EU boffins ponder robot copters that carry people but no pilots
The problem's not flying cars, it's flying drivers
Automation is supposed to make life easier: allowing us to loll around eating doughnuts while the machine does its thing. But when the machine stops working, humans have to throw their half-eaten baked goods to one side and deal with the screw-up. And while that's one thing on a factory production line, it's another when you're 200ft in the air in a miniature helicopter.
The new way to commute
This is the core dilemma boffins are grappling with at a EU-funded project at the German Karlsruhe Institut. We've covered the MyCopter project before; it's a cross-European project investigating the possibility of solving Europe's road congestion by putting commuters in tiny personal helicopters by circa 2050. This time, the boffins are looking at how they can use automation to make the mini-'copters safe. This is the project's brief:
Such Personal Aerial Vehicles should be fully or partially autonomous without requiring ground-based air traffic control. Furthermore, they should operate outside controlled airspace while current air traffic remains unchanged, and should later be integrated into the next generation of controlled airspace.
"Safety is the top concern that people have with the idea of personal helicopters," says Professor Michael Decker, whose work has largely been in robotics and automation, especially within the field of health.
It's not hard to build something flying: It's hard to build something safe that works 200 days a year – that's the minimum we would need.
In planes and helicopters today, the autopilot functions as it does on the factory production line: it keeps things ticking over through the easy bits but as soon as a thunderstorm crops up, or the plane needs to land, the highly trained pilot takes over.
The technical types at the Institut are leaving their partner universities to tinker around with better batteries and quieter engines and to ask questions like "Where in the city centre would everyone park their 250kg miniature helicopter" – and are more interested in how the things will be driven. And for a mass transport system it wouldn't be feasible to have the kind of time-intensive pilot training and checking schemes that are currently in place for light aircraft.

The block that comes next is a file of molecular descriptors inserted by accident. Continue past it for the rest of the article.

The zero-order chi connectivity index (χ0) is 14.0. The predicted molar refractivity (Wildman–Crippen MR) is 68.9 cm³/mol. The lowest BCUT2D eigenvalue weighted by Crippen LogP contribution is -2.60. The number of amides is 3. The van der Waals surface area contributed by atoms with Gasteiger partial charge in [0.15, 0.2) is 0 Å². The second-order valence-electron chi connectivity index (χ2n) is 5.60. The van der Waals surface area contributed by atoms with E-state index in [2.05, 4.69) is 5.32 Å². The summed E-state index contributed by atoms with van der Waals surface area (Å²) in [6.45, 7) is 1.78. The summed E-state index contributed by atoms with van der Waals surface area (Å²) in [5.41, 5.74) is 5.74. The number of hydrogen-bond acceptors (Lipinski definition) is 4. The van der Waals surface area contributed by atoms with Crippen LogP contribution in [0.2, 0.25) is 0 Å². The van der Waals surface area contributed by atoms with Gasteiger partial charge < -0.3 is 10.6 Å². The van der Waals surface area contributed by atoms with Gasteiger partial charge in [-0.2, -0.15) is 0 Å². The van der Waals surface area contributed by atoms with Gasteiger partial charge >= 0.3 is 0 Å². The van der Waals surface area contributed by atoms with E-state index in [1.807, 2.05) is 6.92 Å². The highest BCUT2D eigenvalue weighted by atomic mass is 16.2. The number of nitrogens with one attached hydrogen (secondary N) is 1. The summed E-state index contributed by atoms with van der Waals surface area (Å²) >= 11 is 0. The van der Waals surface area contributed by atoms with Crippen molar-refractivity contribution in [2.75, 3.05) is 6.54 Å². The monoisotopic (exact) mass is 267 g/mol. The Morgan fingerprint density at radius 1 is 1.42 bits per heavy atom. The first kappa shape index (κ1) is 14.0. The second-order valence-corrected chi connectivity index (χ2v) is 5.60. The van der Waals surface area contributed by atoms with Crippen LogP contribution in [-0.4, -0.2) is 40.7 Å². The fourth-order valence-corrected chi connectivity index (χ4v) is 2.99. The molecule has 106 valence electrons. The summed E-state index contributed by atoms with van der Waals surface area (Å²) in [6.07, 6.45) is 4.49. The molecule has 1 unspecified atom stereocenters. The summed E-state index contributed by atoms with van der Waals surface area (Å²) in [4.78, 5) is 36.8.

Professor Decker and his team are attempting to reconsider how automation could work and to get a system that would be able to manage the hard bits of the driving, for example, when the wind picks up.
The idea is that automation needs to be an option, if a thunderstorm happens... you can switch to full automatic mode. Early adopters would not accept full automation, they would want to fly and have the experience of flying.
As the MyCopter Mission statement (PDF) says:
the project will introduce new automation technologies for obstacle avoidance, path planning and formation flying, which also have excellent potential for other aerospace applications. This project is a unique integration of social investigations and technological advancements that are necessary to move public transportation into the third dimension.
Lessons learned from robot helicopters could change how public transport works
Automated driving is not just a tiny helicopter problem, it is a sticking point for travel innovation generally: and core to the problems inherent in Google's big transport idea – the self-driving car.
On the topic of self-driving cars, the stakes are a little lower – you're unlikely to fall from the sky to your death (and be crushed to death by the heap of burning metal if you're not already toast) – but the question of how an automated system can deal with an "upsetting/unexpected event" remains. Decker says:
We have the same problem: how we get all the different things into the system. It's not just about the cars; it's about people walking around, motorcycling, about all these children walking around. In the air that's not a problem. That's why they are thinking about sticking GPS locators in children's school bags so that the cars know where they are.